Sons must witness how their fathers relate, the dads said, whether on the job, in the community and, especially, perhaps, at home. “My children are in a household where they see their mother and father clearly, affectionately, in love,” Dove said. “Also my sons see me vulnerable. They’ve seen me cry, they’ve seen me read poetry. They’ve seen me in my work of helping other children.”
It’s essential that a father be well-rounded, and that his children witness that essential aspect of him, said the Rev. Conway Boyce, an urban planner-turned-corporate executive-turned-seminarian and classroom teacher in a Bedford-Stuyvesant, Brooklyn classroom where 10 of last school year’s 13 special education students were boys. Only one had a father at home; and his mother was absentee.
Coming of age in a hyper-sexualized, hyper-monetized era when person-to-person aggression is condoned through, say, invective-riddled reality TV makes it all the more important that black boys tap deeply into what makes them human rather than what merely makes them men. In the household run by Boyce and his wife, their three sons — they also have a daughter — were drilled in the merits of that.
“That means my sons respect women, and that they understand this gender thing to be an issue of all people’s equality,” said Boyce, whose sons are aged 17 to 33. “My boys were not able to get away with doing less than they were supposed to do. Raising them with a sense of gender equality is very important for young black men. Too often, we have this notion in our society … that men have the right to establish their own norms and not consider the needs, the expectation of others.”
Putting sons on that path — reminding them that they are part of the human community — means setting the bar high early on: You will excel in school. You will be a good neighbor, an upright citizen. You will know that every action elicits a reaction and consequence. Should love, marriage and fatherhood find you, you will aim to be an even better father than your own dad sought to be.
“My dad taught me accountability,” said Daru Mincy, a banker and book author, “and [the importance of] education and work ethic. Those are biggest things I take from him. It’s a basis for how I parent. Everything else I do on top of that is what I observe from others and what I do from my heart.”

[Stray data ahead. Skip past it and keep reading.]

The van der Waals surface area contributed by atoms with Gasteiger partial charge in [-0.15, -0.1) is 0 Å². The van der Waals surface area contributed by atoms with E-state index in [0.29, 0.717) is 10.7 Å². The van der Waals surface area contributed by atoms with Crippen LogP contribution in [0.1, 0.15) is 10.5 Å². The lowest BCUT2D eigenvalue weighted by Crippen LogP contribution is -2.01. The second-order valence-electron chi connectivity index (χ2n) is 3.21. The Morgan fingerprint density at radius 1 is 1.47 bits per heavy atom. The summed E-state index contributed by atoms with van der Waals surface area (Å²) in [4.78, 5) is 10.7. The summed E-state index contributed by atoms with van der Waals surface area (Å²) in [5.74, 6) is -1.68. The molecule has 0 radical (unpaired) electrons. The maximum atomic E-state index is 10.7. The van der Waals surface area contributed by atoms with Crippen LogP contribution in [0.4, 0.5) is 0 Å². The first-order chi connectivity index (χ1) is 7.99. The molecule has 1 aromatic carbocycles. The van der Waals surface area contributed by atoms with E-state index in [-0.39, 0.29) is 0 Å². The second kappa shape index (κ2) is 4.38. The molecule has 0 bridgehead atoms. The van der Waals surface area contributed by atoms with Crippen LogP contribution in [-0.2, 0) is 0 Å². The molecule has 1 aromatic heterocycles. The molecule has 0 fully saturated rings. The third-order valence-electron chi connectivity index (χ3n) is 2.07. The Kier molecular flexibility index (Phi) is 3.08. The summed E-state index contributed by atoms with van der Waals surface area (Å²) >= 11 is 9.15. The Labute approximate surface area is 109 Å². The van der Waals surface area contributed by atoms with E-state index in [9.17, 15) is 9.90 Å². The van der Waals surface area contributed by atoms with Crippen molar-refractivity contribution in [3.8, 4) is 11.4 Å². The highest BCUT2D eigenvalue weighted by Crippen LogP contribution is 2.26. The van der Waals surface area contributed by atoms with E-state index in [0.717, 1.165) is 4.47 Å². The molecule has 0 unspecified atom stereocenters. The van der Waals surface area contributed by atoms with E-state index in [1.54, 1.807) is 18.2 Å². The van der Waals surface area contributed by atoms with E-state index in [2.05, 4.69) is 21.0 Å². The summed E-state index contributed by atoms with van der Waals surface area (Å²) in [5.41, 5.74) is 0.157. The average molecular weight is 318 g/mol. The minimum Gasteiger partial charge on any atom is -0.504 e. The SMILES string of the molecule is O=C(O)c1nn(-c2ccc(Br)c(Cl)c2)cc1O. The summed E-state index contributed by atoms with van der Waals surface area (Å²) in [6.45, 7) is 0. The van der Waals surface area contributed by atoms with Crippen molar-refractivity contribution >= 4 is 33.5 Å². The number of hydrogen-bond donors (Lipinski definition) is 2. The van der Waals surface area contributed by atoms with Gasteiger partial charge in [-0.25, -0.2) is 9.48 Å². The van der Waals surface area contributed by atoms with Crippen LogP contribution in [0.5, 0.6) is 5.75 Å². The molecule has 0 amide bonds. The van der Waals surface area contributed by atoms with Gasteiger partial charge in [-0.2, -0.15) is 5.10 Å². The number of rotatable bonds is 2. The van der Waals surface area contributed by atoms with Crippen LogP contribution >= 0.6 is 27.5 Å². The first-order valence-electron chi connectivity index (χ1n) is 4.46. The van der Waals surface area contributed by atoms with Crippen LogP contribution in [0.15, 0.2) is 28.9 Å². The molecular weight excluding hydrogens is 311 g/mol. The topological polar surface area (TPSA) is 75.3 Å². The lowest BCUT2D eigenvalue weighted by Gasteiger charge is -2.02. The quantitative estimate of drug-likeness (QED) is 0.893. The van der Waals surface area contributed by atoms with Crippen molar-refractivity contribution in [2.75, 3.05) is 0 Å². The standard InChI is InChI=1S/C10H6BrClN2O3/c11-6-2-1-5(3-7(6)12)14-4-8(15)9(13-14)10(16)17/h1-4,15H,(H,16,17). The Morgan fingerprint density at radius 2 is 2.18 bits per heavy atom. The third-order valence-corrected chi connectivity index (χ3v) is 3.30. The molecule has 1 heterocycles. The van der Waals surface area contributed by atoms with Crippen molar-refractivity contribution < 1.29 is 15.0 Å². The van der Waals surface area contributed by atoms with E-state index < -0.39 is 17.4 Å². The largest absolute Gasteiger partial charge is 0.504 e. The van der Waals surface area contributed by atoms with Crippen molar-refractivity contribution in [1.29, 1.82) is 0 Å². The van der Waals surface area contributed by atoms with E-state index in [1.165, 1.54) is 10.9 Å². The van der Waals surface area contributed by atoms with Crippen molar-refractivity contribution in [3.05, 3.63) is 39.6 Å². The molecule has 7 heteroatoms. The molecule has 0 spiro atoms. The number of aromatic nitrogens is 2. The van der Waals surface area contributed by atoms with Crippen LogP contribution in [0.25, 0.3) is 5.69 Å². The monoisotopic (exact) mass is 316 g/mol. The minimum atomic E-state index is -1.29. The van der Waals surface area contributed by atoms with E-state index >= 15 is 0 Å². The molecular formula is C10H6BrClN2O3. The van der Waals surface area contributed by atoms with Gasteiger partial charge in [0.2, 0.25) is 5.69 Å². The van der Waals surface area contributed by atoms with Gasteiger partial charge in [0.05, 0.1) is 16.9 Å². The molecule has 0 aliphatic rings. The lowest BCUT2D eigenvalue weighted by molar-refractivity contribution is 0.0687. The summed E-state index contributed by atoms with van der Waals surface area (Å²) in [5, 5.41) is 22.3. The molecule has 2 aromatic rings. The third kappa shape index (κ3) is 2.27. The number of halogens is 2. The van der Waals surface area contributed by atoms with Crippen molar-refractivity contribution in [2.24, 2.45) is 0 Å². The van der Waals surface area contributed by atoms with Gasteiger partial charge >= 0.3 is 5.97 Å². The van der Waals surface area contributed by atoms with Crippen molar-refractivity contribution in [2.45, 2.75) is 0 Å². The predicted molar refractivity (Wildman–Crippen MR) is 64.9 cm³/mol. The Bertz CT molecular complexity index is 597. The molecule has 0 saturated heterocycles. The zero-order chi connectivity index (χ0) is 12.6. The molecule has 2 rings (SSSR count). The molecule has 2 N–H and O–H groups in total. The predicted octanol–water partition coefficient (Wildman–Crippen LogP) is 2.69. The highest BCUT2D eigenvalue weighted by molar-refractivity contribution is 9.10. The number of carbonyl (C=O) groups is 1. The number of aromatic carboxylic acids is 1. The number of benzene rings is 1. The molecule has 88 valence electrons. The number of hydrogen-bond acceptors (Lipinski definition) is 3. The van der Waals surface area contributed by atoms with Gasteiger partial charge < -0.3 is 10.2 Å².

Said Ron Mincy Sr: “Men have a paternal instinct, not different from women. They want to reproduce themselves, and not just physically. They want to reproduce their good character, or the character they would like to have exhibited. They want to bring young people in the world that they would like to be.”
For Reg Hamlett, a widower and father to two boys, 7 and 15, that means having his children leave a positive mark on their society. “I certainly want to be a grandfather at the appropriate time,” said Hamlett, who lives in Chicago and is general manager of Nike’s North American youth athletics division.
“But, before that, what I tend to think about is what kind of men they will be to the woman they love. When the times come to procreate, I want them to do it in the right way. Right now, I’m more concerned about whether they are mannered young men and engaged in the world. When you’re raising black boys, those issues are critically important.”
“What has worked for us is that I stayed in my son’s life,” said Darryl Pearson, a retired New York City corrections officer, now working as a consultant for the federal Department of Homeland Security in Orlando, Fla. His son, an engineering major at the University of Florida, is a summer intern for General Electric in Milwaukee. “He’s a perfect gentleman, mild-mannered, the intellectual. He always holds the door. He walks on the outside. He put $100 in his sister’s banking account today, without her even asking. You won’t see anything negative on his Facebook page. I’ve always told him, ‘You have to be even better at this than I have been.’ I know he’s going to be a great father.”